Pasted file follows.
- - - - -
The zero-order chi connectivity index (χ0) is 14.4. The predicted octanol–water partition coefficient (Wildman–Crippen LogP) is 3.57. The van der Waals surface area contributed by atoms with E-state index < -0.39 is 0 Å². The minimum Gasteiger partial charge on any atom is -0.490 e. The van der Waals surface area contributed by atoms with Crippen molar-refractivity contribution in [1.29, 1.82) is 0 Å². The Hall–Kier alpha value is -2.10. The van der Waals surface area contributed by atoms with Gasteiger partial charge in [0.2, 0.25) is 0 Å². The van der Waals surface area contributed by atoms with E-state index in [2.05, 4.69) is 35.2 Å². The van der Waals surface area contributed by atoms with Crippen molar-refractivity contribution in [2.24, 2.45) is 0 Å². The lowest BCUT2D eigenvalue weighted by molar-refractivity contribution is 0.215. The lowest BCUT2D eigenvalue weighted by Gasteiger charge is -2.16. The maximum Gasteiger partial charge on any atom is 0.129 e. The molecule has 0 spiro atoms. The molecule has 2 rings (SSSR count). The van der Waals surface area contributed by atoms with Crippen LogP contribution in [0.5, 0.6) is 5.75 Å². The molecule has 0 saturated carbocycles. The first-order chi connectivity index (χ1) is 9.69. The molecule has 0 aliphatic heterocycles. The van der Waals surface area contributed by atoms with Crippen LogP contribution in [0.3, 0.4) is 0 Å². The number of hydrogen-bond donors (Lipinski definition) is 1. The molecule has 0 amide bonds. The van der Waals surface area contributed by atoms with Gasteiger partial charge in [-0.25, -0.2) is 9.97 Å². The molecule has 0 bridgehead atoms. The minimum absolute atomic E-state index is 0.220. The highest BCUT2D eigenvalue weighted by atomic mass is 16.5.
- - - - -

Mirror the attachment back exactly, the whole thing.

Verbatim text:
The zero-order chi connectivity index (χ0) is 14.4. The predicted octanol–water partition coefficient (Wildman–Crippen LogP) is 3.57. The van der Waals surface area contributed by atoms with E-state index < -0.39 is 0 Å². The minimum Gasteiger partial charge on any atom is -0.490 e. The van der Waals surface area contributed by atoms with Crippen molar-refractivity contribution in [1.29, 1.82) is 0 Å². The Hall–Kier alpha value is -2.10. The van der Waals surface area contributed by atoms with Gasteiger partial charge in [0.2, 0.25) is 0 Å². The van der Waals surface area contributed by atoms with E-state index in [2.05, 4.69) is 35.2 Å². The van der Waals surface area contributed by atoms with Crippen molar-refractivity contribution in [2.24, 2.45) is 0 Å². The lowest BCUT2D eigenvalue weighted by molar-refractivity contribution is 0.215. The lowest BCUT2D eigenvalue weighted by Gasteiger charge is -2.16. The maximum Gasteiger partial charge on any atom is 0.129 e. The molecule has 0 spiro atoms. The molecule has 2 rings (SSSR count). The van der Waals surface area contributed by atoms with Crippen LogP contribution in [0.5, 0.6) is 5.75 Å². The molecule has 0 saturated carbocycles. The first-order chi connectivity index (χ1) is 9.69. The molecule has 0 aliphatic heterocycles. The van der Waals surface area contributed by atoms with Crippen LogP contribution in [0.3, 0.4) is 0 Å². The number of hydrogen-bond donors (Lipinski definition) is 1. The molecule has 0 amide bonds. The van der Waals surface area contributed by atoms with Gasteiger partial charge in [-0.25, -0.2) is 9.97 Å². The molecule has 0 bridgehead atoms. The minimum absolute atomic E-state index is 0.220. The highest BCUT2D eigenvalue weighted by atomic mass is 16.5.